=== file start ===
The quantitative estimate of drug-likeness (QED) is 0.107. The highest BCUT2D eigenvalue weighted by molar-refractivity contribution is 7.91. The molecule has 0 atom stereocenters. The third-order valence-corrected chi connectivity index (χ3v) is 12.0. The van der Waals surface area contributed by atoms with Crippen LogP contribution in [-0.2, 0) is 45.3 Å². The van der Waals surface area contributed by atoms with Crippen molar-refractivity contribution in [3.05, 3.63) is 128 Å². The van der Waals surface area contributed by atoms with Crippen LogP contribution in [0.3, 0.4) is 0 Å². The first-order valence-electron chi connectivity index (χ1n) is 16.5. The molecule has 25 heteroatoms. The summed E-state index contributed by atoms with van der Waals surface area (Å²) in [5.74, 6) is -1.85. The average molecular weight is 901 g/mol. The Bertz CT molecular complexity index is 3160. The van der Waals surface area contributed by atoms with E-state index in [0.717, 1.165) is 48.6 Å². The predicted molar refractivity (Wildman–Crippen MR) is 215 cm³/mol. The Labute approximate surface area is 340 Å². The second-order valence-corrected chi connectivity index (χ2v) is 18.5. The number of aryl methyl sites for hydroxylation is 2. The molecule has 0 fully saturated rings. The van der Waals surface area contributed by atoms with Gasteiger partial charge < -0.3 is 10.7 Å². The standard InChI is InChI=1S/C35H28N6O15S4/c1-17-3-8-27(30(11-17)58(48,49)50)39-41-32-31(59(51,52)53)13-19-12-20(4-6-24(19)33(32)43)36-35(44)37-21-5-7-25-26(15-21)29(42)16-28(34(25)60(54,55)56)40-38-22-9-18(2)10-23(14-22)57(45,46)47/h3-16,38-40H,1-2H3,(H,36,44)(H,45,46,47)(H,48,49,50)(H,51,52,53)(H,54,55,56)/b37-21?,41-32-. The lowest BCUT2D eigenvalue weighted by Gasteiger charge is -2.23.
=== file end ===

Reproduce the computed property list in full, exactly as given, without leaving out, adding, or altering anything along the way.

The quantitative estimate of drug-likeness (QED) is 0.107. The highest BCUT2D eigenvalue weighted by molar-refractivity contribution is 7.91. The molecule has 0 atom stereocenters. The third-order valence-corrected chi connectivity index (χ3v) is 12.0. The van der Waals surface area contributed by atoms with Crippen LogP contribution in [-0.2, 0) is 45.3 Å². The van der Waals surface area contributed by atoms with Crippen molar-refractivity contribution in [3.05, 3.63) is 128 Å². The van der Waals surface area contributed by atoms with Crippen LogP contribution in [0.3, 0.4) is 0 Å². The first-order valence-electron chi connectivity index (χ1n) is 16.5. The molecule has 25 heteroatoms. The summed E-state index contributed by atoms with van der Waals surface area (Å²) in [5.74, 6) is -1.85. The average molecular weight is 901 g/mol. The Bertz CT molecular complexity index is 3160. The van der Waals surface area contributed by atoms with E-state index in [0.717, 1.165) is 48.6 Å². The predicted molar refractivity (Wildman–Crippen MR) is 215 cm³/mol. The Labute approximate surface area is 340 Å². The second-order valence-corrected chi connectivity index (χ2v) is 18.5. The number of aryl methyl sites for hydroxylation is 2. The molecule has 0 fully saturated rings. The van der Waals surface area contributed by atoms with Gasteiger partial charge < -0.3 is 10.7 Å². The standard InChI is InChI=1S/C35H28N6O15S4/c1-17-3-8-27(30(11-17)58(48,49)50)39-41-32-31(59(51,52)53)13-19-12-20(4-6-24(19)33(32)43)36-35(44)37-21-5-7-25-26(15-21)29(42)16-28(34(25)60(54,55)56)40-38-22-9-18(2)10-23(14-22)57(45,46)47/h3-16,38-40H,1-2H3,(H,36,44)(H,45,46,47)(H,48,49,50)(H,51,52,53)(H,54,55,56)/b37-21?,41-32-. The lowest BCUT2D eigenvalue weighted by Gasteiger charge is -2.23.